Thursday, December 16, 2010

Chocolatey Delights

I entered into another world the day i set foot in Big Bazaar.  Outside was the usual chaos of beloved Bangalore, the auto-rickshaws attempting death-defying maneuvers, the chaat-wallas with delicious treats, the cows and the everyday hustle of the crowd.  Inside was air-conditioned comfort and the looks of a mega supermarket like checkers or hyperama back home.  It was the first time i had been to one of these in India so i decided to check things out a little.  

My investigations took me to a home-made dark chocolate stand inside the store.  Now let me emphasize DARK chocolate because over the course of many a year (i wont say how many in case my fanaticism about chocolates happens to be older than you  :) I  have come to be a HUGE fan of dark chocolate.  (apart from the many health benefits, i have found that the serotonin and endorphin high is also a nice pick me up on those gloomy days.  Can i get a witness??  :) After 10 minutes of tasting i walked away with three selections (out of about 15) a) fig and honey (b) brandy and cherry (c) butterscotch and a BIG smile on my face.

Today though, i took a run down into the valley and up a few hills into my favorite place in ashram.  People here affectionately know it as Saraswathi tank.  A special friend here introduced me to the place and since then it has become my favorite retreat.   (i know its kinda weird - a retreat within a retreat (ashram) - its kinda like the chocolate shop in the supermarket.) lol.  We closed work at 5pm today and I ran from panchakarma as fast as my legs could carry, i wanted to be there before the sun would set.  A friend stopped to give me a lift on his bike for a few meters and then i was off again by foot.   After about 5 kilometers of running and the final stretch up the long hill, I made it to the highest point in Udayapura: Saraswathi Tank.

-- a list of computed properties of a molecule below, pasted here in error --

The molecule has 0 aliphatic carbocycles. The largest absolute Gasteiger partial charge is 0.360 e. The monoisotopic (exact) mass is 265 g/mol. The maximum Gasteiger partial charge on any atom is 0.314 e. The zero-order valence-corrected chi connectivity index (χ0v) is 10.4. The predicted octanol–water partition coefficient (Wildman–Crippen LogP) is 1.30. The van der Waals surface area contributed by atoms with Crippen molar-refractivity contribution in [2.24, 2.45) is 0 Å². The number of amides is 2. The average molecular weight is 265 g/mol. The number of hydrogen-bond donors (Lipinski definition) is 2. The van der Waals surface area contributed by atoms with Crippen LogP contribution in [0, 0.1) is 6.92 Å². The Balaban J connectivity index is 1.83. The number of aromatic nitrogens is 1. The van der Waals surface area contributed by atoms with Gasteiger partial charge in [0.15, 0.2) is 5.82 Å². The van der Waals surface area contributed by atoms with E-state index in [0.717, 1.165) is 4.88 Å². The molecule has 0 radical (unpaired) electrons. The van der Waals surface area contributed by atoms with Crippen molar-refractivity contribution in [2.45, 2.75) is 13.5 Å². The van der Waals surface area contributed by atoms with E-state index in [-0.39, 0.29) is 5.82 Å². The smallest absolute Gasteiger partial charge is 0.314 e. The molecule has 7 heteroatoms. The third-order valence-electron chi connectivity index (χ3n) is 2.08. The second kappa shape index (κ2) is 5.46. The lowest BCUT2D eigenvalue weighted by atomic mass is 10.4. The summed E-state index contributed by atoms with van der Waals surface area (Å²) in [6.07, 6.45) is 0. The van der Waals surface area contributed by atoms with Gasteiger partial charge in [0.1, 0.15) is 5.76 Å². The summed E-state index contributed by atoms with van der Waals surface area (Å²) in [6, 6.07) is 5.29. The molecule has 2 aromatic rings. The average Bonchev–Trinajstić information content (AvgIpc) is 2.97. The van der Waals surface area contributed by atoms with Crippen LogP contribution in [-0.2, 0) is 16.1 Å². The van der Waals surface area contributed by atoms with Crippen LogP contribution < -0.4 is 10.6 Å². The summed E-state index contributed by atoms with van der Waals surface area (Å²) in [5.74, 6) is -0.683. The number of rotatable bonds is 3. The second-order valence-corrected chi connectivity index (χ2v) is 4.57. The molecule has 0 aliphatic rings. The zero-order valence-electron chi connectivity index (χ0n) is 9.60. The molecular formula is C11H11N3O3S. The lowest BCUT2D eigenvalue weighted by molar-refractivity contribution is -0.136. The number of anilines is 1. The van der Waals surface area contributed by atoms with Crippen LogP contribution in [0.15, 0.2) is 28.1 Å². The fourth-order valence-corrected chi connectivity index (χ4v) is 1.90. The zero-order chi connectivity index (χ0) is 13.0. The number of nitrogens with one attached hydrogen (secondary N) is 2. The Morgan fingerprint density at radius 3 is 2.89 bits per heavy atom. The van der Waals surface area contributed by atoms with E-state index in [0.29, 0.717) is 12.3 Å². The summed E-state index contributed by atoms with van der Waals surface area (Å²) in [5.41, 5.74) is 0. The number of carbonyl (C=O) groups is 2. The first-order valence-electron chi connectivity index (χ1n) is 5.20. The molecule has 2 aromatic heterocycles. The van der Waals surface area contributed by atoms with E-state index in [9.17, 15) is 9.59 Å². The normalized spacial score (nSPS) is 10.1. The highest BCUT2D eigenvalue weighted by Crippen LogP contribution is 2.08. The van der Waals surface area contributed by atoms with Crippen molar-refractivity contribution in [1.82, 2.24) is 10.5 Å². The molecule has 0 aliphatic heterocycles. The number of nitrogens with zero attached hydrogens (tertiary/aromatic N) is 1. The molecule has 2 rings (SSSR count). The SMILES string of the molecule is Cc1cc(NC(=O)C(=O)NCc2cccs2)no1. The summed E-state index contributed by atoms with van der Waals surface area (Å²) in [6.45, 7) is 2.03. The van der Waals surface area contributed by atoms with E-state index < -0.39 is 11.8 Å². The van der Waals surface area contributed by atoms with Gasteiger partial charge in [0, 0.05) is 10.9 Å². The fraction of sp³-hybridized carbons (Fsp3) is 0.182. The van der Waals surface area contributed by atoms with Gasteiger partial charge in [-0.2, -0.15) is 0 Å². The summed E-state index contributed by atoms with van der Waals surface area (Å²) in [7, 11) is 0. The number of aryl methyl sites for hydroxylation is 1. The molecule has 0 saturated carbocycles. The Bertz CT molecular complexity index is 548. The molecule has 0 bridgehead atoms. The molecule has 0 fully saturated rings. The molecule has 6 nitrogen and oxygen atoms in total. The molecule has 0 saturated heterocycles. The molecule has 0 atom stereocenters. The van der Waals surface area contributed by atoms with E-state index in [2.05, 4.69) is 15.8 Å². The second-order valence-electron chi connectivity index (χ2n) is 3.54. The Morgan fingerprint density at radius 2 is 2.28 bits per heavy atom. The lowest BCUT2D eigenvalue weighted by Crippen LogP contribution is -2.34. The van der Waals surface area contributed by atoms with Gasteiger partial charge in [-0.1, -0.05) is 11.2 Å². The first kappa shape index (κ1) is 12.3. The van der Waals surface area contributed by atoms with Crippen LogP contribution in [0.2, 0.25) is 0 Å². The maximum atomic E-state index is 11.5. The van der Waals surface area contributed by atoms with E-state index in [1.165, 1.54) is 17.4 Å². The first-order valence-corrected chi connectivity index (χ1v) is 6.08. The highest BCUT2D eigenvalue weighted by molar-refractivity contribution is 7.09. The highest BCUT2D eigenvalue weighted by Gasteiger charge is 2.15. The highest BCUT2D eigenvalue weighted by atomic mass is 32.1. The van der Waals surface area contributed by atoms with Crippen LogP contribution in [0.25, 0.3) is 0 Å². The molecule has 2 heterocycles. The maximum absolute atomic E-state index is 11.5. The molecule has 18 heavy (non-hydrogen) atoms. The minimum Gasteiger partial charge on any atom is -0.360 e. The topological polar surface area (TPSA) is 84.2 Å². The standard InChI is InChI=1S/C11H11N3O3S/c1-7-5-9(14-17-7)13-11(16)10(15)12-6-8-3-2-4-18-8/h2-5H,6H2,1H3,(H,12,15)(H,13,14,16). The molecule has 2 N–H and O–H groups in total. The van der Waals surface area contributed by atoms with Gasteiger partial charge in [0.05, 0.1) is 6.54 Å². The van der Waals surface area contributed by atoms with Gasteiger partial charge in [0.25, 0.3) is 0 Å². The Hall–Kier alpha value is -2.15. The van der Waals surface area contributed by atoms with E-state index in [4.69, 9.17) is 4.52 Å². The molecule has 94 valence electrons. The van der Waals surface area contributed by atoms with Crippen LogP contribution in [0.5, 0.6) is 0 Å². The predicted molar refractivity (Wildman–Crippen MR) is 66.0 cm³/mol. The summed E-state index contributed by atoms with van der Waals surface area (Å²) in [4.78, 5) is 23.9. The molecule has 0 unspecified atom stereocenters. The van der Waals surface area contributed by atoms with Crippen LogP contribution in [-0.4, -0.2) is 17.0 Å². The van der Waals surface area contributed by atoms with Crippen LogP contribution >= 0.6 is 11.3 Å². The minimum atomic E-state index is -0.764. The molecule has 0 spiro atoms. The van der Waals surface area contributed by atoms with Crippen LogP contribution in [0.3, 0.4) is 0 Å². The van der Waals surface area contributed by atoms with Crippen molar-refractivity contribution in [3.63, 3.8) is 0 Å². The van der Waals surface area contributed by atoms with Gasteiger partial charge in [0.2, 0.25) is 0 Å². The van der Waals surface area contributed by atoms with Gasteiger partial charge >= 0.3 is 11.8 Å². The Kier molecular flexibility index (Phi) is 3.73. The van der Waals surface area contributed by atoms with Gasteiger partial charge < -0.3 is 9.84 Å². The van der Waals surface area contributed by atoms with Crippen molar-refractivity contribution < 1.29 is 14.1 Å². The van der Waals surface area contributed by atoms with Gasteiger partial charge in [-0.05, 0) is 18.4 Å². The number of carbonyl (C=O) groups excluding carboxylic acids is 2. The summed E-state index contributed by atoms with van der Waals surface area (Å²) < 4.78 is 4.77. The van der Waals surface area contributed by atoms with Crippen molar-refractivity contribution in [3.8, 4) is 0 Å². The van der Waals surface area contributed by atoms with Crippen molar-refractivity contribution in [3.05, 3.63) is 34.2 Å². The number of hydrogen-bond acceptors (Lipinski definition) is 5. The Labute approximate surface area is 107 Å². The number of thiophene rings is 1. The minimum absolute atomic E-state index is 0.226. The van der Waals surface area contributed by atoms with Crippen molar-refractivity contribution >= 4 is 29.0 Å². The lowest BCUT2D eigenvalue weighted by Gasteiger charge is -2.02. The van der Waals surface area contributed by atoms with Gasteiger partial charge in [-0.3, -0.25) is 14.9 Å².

To be geographically correct, Saraswathi tank is not within the ashram premises itself,  (okay so i take back most of what i said about a retreat within a retreat, an oasis within an oasis etc. i still like the imagery though :P ) Its outside and is a reservoir that supplies water to the school, college and householders nearby.  Above the water tank are 3 stories:  A meditation hall, a room where Sri Sri Ravishankar resides at times and a yoga space.  It is circular in structure and is adorned with a wonderful driveway and garden filled with seasonal and perennial flowers.  A nice thing about Saraswathi Tank is that its so far away from ashram that nobody goes there.  And the nicer thing is that i went there today with a few left over chocolates in my shoulder bag.  And the best thing is that i made it there before the sun could set. :) :) :)

View from Saraswathie Tank
How awesome it is when you meet me here in these moments, these moments of in between.
Neither day nor night, you are my lover undefined.
As free as the wind that blows past me in these silent hours.
As dark and mysterious as the night to come.

But in these moments of in between, everything is changing.  
And who knows what you or i will be in the hereafter.
So i am here and i will sit by you my cryptic conqueror
And together we will discover the depths of the silence within.

I surrender to you.  I wait for you. I long for you. 
You are the end of all my journeys. The spirit that broods over the waters.
The silent space within.

Monday, March 29, 2010

Tamang Jatra

I woke up early this morning to the rising sun.  Its summer now in Boudha.  Along with the change in weather, comes many other changes too:  People are earlier at the stupa.  Its warmer in the mornings.  Alot less Thungba, (tibetan warm beer)  A greater sense of cheerfulness and color as a greater variety of fruits fill the stands of the vendors and as ice cream wallas traverse the narrow pathways.